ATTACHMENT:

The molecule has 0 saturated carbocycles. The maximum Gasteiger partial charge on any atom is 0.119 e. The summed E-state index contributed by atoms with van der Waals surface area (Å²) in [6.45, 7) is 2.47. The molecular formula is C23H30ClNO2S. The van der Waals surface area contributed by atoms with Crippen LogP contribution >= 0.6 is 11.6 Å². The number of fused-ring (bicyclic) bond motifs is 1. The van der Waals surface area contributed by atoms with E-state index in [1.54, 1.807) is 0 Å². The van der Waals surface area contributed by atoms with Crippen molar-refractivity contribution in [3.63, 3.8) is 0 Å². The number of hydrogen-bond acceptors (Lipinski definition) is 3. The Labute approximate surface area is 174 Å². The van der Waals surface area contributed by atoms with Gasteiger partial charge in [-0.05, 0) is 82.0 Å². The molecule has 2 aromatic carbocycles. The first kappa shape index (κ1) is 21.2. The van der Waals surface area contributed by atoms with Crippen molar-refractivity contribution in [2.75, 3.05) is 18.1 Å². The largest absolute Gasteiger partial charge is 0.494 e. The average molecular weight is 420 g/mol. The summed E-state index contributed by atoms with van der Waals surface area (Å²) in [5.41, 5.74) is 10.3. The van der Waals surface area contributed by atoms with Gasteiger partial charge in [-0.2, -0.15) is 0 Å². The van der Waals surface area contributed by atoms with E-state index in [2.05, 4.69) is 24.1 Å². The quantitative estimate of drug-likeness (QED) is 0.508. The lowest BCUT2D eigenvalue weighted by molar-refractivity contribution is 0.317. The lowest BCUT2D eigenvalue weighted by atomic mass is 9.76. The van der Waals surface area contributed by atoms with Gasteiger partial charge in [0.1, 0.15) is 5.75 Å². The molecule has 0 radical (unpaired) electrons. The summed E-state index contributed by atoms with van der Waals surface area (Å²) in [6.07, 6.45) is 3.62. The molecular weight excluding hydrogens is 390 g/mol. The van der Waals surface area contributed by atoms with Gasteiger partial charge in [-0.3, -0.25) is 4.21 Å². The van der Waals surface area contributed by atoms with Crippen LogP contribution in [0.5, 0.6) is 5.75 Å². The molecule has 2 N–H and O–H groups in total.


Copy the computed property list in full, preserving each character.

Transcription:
The molecule has 0 saturated carbocycles. The maximum Gasteiger partial charge on any atom is 0.119 e. The summed E-state index contributed by atoms with van der Waals surface area (Å²) in [6.45, 7) is 2.47. The molecular formula is C23H30ClNO2S. The van der Waals surface area contributed by atoms with Crippen LogP contribution >= 0.6 is 11.6 Å². The number of fused-ring (bicyclic) bond motifs is 1. The van der Waals surface area contributed by atoms with E-state index in [1.54, 1.807) is 0 Å². The van der Waals surface area contributed by atoms with Crippen molar-refractivity contribution in [3.63, 3.8) is 0 Å². The number of hydrogen-bond acceptors (Lipinski definition) is 3. The Labute approximate surface area is 174 Å². The van der Waals surface area contributed by atoms with Gasteiger partial charge in [-0.05, 0) is 82.0 Å². The molecule has 2 aromatic carbocycles. The first kappa shape index (κ1) is 21.2. The van der Waals surface area contributed by atoms with Crippen molar-refractivity contribution in [2.75, 3.05) is 18.1 Å². The largest absolute Gasteiger partial charge is 0.494 e. The average molecular weight is 420 g/mol. The summed E-state index contributed by atoms with van der Waals surface area (Å²) in [5.41, 5.74) is 10.3. The van der Waals surface area contributed by atoms with Gasteiger partial charge in [-0.2, -0.15) is 0 Å². The van der Waals surface area contributed by atoms with E-state index in [2.05, 4.69) is 24.1 Å². The quantitative estimate of drug-likeness (QED) is 0.508. The lowest BCUT2D eigenvalue weighted by molar-refractivity contribution is 0.317. The lowest BCUT2D eigenvalue weighted by atomic mass is 9.76. The van der Waals surface area contributed by atoms with Gasteiger partial charge in [0.1, 0.15) is 5.75 Å². The molecule has 0 radical (unpaired) electrons. The summed E-state index contributed by atoms with van der Waals surface area (Å²) in [6.07, 6.45) is 3.62. The molecular weight excluding hydrogens is 390 g/mol. The van der Waals surface area contributed by atoms with Gasteiger partial charge in [-0.3, -0.25) is 4.21 Å². The van der Waals surface area contributed by atoms with Crippen LogP contribution in [0.5, 0.6) is 5.75 Å². The molecule has 2 N–H and O–H groups in total.